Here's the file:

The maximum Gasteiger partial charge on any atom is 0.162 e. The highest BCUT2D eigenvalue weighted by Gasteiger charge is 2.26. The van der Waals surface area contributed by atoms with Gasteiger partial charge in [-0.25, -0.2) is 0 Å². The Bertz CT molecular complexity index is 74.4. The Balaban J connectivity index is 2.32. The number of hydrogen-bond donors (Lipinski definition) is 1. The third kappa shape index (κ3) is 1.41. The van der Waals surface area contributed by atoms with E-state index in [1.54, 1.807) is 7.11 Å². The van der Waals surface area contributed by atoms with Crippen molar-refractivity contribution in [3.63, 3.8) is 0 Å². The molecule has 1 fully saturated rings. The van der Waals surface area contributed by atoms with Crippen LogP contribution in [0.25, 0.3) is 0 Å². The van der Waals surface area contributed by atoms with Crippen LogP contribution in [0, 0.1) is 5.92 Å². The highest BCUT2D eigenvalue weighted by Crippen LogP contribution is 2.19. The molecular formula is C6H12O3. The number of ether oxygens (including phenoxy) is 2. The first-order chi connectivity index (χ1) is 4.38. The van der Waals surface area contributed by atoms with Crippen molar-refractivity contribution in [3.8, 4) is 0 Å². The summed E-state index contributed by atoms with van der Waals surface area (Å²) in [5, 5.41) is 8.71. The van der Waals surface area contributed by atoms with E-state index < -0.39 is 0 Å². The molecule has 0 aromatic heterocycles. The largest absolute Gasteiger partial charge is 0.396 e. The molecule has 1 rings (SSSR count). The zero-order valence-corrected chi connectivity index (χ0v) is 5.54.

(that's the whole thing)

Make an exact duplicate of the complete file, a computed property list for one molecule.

The maximum Gasteiger partial charge on any atom is 0.162 e. The highest BCUT2D eigenvalue weighted by Gasteiger charge is 2.26. The van der Waals surface area contributed by atoms with Gasteiger partial charge in [-0.25, -0.2) is 0 Å². The Bertz CT molecular complexity index is 74.4. The Balaban J connectivity index is 2.32. The number of hydrogen-bond donors (Lipinski definition) is 1. The third kappa shape index (κ3) is 1.41. The van der Waals surface area contributed by atoms with E-state index in [1.54, 1.807) is 7.11 Å². The van der Waals surface area contributed by atoms with Crippen molar-refractivity contribution in [3.63, 3.8) is 0 Å². The molecule has 1 fully saturated rings. The van der Waals surface area contributed by atoms with Crippen LogP contribution in [0.25, 0.3) is 0 Å². The van der Waals surface area contributed by atoms with Crippen LogP contribution in [0, 0.1) is 5.92 Å². The highest BCUT2D eigenvalue weighted by Crippen LogP contribution is 2.19. The molecular formula is C6H12O3. The number of ether oxygens (including phenoxy) is 2. The first-order chi connectivity index (χ1) is 4.38. The van der Waals surface area contributed by atoms with Crippen molar-refractivity contribution in [3.8, 4) is 0 Å². The summed E-state index contributed by atoms with van der Waals surface area (Å²) in [5, 5.41) is 8.71. The van der Waals surface area contributed by atoms with E-state index < -0.39 is 0 Å². The molecule has 0 aromatic heterocycles. The largest absolute Gasteiger partial charge is 0.396 e. The molecule has 1 rings (SSSR count). The zero-order valence-corrected chi connectivity index (χ0v) is 5.54.